09/28/2011 - A forestry company that decided in 2005 to cut down 400 hectares of redwood forest had no idea that its toughest opposition would come from inside one of the world’s Internet giants.
Google’s headquarters in Mountain View, Calif., was a 30-minute drive from the proposed logging site, and the company had just hired a young computer scientist named Rebecca Moore, who was upset at the prospect of losing some of the tallest and oldest trees on the planet.
On Wednesday, two completed Canadian projects that use the Google mapping technology will be released on the Internet. One from the Suzuki Foundation will be about putting a value on land, and a Pew Environmental Group video focuses on Canada’s boreal forest.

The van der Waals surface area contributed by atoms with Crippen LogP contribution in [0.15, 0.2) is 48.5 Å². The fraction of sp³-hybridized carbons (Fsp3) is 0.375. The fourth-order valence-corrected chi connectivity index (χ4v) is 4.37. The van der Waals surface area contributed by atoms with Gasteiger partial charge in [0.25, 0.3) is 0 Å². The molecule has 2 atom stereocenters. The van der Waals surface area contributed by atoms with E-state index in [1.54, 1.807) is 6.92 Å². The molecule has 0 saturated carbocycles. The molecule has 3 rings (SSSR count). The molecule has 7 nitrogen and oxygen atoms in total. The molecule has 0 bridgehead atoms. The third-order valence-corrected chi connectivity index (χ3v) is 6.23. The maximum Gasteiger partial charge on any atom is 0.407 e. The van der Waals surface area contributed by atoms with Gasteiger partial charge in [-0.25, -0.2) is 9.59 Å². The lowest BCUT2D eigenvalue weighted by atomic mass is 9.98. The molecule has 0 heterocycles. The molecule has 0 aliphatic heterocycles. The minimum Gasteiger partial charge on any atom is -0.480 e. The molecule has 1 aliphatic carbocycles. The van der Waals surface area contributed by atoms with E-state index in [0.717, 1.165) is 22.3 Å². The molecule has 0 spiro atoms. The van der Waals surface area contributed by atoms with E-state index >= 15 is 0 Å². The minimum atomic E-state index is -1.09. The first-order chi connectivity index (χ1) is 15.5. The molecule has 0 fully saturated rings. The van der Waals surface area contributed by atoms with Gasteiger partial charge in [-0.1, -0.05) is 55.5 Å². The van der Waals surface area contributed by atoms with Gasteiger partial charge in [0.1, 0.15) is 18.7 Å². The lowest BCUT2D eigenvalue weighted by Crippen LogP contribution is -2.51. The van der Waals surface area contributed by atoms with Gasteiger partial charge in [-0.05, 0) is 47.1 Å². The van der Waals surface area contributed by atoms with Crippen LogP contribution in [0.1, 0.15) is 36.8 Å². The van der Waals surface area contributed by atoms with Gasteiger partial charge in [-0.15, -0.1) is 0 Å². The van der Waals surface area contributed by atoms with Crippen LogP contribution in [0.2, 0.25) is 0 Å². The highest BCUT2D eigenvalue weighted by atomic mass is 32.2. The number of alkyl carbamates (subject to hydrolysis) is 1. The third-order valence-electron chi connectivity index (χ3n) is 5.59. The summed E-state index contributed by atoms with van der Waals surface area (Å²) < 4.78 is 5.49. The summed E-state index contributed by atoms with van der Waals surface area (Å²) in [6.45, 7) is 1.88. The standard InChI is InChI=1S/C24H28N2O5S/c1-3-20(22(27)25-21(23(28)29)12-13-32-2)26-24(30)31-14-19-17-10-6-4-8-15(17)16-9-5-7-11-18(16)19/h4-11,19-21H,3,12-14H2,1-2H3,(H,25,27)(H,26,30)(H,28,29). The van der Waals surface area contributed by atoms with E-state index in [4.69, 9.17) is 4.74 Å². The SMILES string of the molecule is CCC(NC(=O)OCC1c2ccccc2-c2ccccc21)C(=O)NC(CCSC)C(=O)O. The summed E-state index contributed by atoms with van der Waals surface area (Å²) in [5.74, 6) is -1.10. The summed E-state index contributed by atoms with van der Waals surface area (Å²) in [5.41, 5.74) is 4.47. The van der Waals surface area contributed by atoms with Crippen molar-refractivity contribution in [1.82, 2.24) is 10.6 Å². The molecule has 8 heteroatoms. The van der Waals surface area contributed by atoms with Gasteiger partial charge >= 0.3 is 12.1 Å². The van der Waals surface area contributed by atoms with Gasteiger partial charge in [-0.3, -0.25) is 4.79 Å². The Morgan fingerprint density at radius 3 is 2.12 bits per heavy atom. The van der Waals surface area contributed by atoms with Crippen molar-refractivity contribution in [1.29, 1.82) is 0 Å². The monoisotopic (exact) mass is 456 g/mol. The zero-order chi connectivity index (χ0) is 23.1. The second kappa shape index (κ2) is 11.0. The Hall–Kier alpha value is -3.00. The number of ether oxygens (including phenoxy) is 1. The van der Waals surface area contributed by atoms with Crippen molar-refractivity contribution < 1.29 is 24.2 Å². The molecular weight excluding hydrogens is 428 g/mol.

It’s one thing to say that the Canadian boreal forest is the largest intact forest ecosystem on earth, Ms. Moore said. Google Earth allows Internet users to “fly in and say, ‘Oh, here’s where the caribou migrate, here’s where billions of birds migrate and nest, here’s where the aboriginal communities live.’”
The Pew project was created in conjunction with the Canadian Boreal Initiative, whose executive director, Larry Innes, calls it a validation of the importance of the forests issue.
Read the full article, With a Gift from Google, Canadian Activists Get on the Map, on The Globe And Mail's Web site.